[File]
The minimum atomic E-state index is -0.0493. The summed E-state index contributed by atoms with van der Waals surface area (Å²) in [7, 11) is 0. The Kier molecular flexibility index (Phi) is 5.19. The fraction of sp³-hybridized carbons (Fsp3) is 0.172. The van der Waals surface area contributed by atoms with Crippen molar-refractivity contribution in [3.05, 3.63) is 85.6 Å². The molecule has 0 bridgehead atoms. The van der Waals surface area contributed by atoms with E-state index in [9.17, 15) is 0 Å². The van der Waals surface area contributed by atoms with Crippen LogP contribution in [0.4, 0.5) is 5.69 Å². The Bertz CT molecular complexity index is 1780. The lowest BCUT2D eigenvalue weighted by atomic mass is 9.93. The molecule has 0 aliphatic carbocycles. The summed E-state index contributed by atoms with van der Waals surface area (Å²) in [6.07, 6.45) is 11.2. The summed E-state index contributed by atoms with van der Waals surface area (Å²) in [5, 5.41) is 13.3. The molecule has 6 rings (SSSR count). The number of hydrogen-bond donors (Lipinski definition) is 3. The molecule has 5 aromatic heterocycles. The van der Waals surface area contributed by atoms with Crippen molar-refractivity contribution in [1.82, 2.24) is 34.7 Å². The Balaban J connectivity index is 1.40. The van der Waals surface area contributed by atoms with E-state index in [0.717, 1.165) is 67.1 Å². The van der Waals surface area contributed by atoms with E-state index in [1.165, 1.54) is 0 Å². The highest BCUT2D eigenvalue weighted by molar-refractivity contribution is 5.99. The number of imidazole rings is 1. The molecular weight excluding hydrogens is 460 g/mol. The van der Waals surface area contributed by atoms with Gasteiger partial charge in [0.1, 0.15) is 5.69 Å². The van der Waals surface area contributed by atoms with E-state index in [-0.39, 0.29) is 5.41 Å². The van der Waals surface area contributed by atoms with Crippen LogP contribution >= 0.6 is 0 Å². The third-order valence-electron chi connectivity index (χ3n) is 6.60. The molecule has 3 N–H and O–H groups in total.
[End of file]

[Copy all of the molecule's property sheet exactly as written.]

The minimum atomic E-state index is -0.0493. The summed E-state index contributed by atoms with van der Waals surface area (Å²) in [7, 11) is 0. The Kier molecular flexibility index (Phi) is 5.19. The fraction of sp³-hybridized carbons (Fsp3) is 0.172. The van der Waals surface area contributed by atoms with Crippen molar-refractivity contribution in [3.05, 3.63) is 85.6 Å². The molecule has 0 bridgehead atoms. The van der Waals surface area contributed by atoms with E-state index in [9.17, 15) is 0 Å². The van der Waals surface area contributed by atoms with Crippen LogP contribution in [0.4, 0.5) is 5.69 Å². The Bertz CT molecular complexity index is 1780. The lowest BCUT2D eigenvalue weighted by atomic mass is 9.93. The molecule has 0 aliphatic carbocycles. The summed E-state index contributed by atoms with van der Waals surface area (Å²) in [6.07, 6.45) is 11.2. The summed E-state index contributed by atoms with van der Waals surface area (Å²) in [5, 5.41) is 13.3. The molecule has 6 rings (SSSR count). The number of hydrogen-bond donors (Lipinski definition) is 3. The molecule has 5 aromatic heterocycles. The van der Waals surface area contributed by atoms with Crippen molar-refractivity contribution in [1.82, 2.24) is 34.7 Å². The Balaban J connectivity index is 1.40. The van der Waals surface area contributed by atoms with E-state index in [0.717, 1.165) is 67.1 Å². The van der Waals surface area contributed by atoms with E-state index in [1.165, 1.54) is 0 Å². The highest BCUT2D eigenvalue weighted by molar-refractivity contribution is 5.99. The number of imidazole rings is 1. The molecular weight excluding hydrogens is 460 g/mol. The van der Waals surface area contributed by atoms with Gasteiger partial charge in [0.1, 0.15) is 5.69 Å². The van der Waals surface area contributed by atoms with E-state index in [-0.39, 0.29) is 5.41 Å². The van der Waals surface area contributed by atoms with Crippen LogP contribution >= 0.6 is 0 Å². The third-order valence-electron chi connectivity index (χ3n) is 6.60. The molecule has 3 N–H and O–H groups in total.